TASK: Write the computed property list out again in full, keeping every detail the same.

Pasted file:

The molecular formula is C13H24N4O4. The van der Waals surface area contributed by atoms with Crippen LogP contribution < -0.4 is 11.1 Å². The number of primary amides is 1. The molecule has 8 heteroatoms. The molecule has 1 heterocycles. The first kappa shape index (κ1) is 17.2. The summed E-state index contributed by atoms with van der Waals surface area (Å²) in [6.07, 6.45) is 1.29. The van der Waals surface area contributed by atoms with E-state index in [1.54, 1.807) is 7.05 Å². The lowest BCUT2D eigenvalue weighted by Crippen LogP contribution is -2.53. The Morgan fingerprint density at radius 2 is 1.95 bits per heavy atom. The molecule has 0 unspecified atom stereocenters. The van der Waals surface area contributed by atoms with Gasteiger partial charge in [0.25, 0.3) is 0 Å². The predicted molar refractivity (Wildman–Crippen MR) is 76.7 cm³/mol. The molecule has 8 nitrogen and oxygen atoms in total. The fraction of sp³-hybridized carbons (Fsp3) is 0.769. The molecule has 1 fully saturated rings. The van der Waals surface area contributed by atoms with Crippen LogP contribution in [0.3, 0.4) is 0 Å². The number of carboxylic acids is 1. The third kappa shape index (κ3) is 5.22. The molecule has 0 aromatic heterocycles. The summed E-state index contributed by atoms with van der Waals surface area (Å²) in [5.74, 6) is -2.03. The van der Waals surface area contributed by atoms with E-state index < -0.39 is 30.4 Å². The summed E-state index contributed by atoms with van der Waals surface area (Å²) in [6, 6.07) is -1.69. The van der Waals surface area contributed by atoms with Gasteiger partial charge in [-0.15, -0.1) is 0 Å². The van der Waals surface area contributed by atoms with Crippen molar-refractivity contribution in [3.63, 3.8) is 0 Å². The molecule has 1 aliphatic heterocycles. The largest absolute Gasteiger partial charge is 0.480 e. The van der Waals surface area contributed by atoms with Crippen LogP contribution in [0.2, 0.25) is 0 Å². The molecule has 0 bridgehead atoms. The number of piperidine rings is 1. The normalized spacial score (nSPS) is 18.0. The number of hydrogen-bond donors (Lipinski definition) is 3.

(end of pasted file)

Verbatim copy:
The molecular formula is C13H24N4O4. The van der Waals surface area contributed by atoms with Crippen LogP contribution < -0.4 is 11.1 Å². The number of primary amides is 1. The molecule has 8 heteroatoms. The molecule has 1 heterocycles. The first kappa shape index (κ1) is 17.2. The summed E-state index contributed by atoms with van der Waals surface area (Å²) in [6.07, 6.45) is 1.29. The van der Waals surface area contributed by atoms with E-state index in [1.54, 1.807) is 7.05 Å². The lowest BCUT2D eigenvalue weighted by Crippen LogP contribution is -2.53. The Morgan fingerprint density at radius 2 is 1.95 bits per heavy atom. The molecule has 0 unspecified atom stereocenters. The van der Waals surface area contributed by atoms with Gasteiger partial charge in [0.25, 0.3) is 0 Å². The predicted molar refractivity (Wildman–Crippen MR) is 76.7 cm³/mol. The molecule has 8 nitrogen and oxygen atoms in total. The fraction of sp³-hybridized carbons (Fsp3) is 0.769. The molecule has 1 fully saturated rings. The van der Waals surface area contributed by atoms with Crippen LogP contribution in [0.3, 0.4) is 0 Å². The number of carboxylic acids is 1. The third kappa shape index (κ3) is 5.22. The molecule has 0 aromatic heterocycles. The summed E-state index contributed by atoms with van der Waals surface area (Å²) in [5.74, 6) is -2.03. The van der Waals surface area contributed by atoms with E-state index < -0.39 is 30.4 Å². The summed E-state index contributed by atoms with van der Waals surface area (Å²) in [6, 6.07) is -1.69. The van der Waals surface area contributed by atoms with Gasteiger partial charge in [-0.15, -0.1) is 0 Å². The van der Waals surface area contributed by atoms with Crippen molar-refractivity contribution in [3.63, 3.8) is 0 Å². The molecule has 1 aliphatic heterocycles. The largest absolute Gasteiger partial charge is 0.480 e. The van der Waals surface area contributed by atoms with Crippen LogP contribution in [0.2, 0.25) is 0 Å². The molecule has 0 bridgehead atoms. The number of piperidine rings is 1. The normalized spacial score (nSPS) is 18.0. The number of hydrogen-bond donors (Lipinski definition) is 3.